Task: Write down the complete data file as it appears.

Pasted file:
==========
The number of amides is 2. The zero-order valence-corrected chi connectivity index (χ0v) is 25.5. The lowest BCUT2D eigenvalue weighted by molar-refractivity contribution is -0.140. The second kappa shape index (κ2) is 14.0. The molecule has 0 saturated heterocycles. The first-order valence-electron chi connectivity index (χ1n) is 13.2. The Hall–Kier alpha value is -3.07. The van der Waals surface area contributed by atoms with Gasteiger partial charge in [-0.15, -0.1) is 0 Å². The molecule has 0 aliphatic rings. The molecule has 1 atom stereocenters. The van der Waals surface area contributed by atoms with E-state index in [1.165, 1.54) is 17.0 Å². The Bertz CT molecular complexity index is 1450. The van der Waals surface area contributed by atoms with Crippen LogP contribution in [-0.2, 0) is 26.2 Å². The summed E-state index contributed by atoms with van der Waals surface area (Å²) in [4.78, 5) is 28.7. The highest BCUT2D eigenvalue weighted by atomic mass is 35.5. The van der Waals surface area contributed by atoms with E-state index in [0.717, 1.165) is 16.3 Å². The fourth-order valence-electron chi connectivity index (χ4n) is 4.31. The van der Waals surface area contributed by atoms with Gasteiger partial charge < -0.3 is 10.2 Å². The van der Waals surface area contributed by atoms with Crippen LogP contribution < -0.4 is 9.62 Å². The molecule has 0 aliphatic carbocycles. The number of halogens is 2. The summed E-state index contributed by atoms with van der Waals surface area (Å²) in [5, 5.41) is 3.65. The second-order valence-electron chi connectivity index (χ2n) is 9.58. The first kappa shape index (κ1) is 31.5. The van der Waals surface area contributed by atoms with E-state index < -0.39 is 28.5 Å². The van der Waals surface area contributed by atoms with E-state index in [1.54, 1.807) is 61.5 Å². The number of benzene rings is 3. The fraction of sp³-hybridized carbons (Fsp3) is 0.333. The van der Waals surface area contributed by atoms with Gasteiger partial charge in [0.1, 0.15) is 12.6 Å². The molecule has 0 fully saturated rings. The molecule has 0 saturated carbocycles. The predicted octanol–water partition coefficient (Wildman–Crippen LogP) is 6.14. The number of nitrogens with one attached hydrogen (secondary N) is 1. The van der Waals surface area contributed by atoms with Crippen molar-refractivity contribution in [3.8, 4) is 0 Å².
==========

The number of amides is 2. The zero-order valence-corrected chi connectivity index (χ0v) is 25.5. The lowest BCUT2D eigenvalue weighted by molar-refractivity contribution is -0.140. The second kappa shape index (κ2) is 14.0. The molecule has 0 saturated heterocycles. The first-order valence-electron chi connectivity index (χ1n) is 13.2. The Hall–Kier alpha value is -3.07. The van der Waals surface area contributed by atoms with Gasteiger partial charge in [-0.15, -0.1) is 0 Å². The molecule has 0 aliphatic rings. The molecule has 1 atom stereocenters. The van der Waals surface area contributed by atoms with E-state index in [1.165, 1.54) is 17.0 Å². The Bertz CT molecular complexity index is 1450. The van der Waals surface area contributed by atoms with Crippen LogP contribution in [-0.2, 0) is 26.2 Å². The summed E-state index contributed by atoms with van der Waals surface area (Å²) in [4.78, 5) is 28.7. The highest BCUT2D eigenvalue weighted by atomic mass is 35.5. The van der Waals surface area contributed by atoms with E-state index in [0.717, 1.165) is 16.3 Å². The fourth-order valence-electron chi connectivity index (χ4n) is 4.31. The van der Waals surface area contributed by atoms with Gasteiger partial charge < -0.3 is 10.2 Å². The van der Waals surface area contributed by atoms with Crippen LogP contribution < -0.4 is 9.62 Å². The molecule has 0 aliphatic carbocycles. The number of halogens is 2. The summed E-state index contributed by atoms with van der Waals surface area (Å²) in [5, 5.41) is 3.65. The second-order valence-electron chi connectivity index (χ2n) is 9.58. The first kappa shape index (κ1) is 31.5. The van der Waals surface area contributed by atoms with E-state index < -0.39 is 28.5 Å². The van der Waals surface area contributed by atoms with E-state index in [1.54, 1.807) is 61.5 Å². The number of benzene rings is 3. The fraction of sp³-hybridized carbons (Fsp3) is 0.333. The van der Waals surface area contributed by atoms with Gasteiger partial charge in [0.1, 0.15) is 12.6 Å². The molecule has 0 fully saturated rings. The molecule has 0 saturated carbocycles. The predicted octanol–water partition coefficient (Wildman–Crippen LogP) is 6.14. The number of nitrogens with one attached hydrogen (secondary N) is 1. The van der Waals surface area contributed by atoms with Crippen molar-refractivity contribution in [3.8, 4) is 0 Å².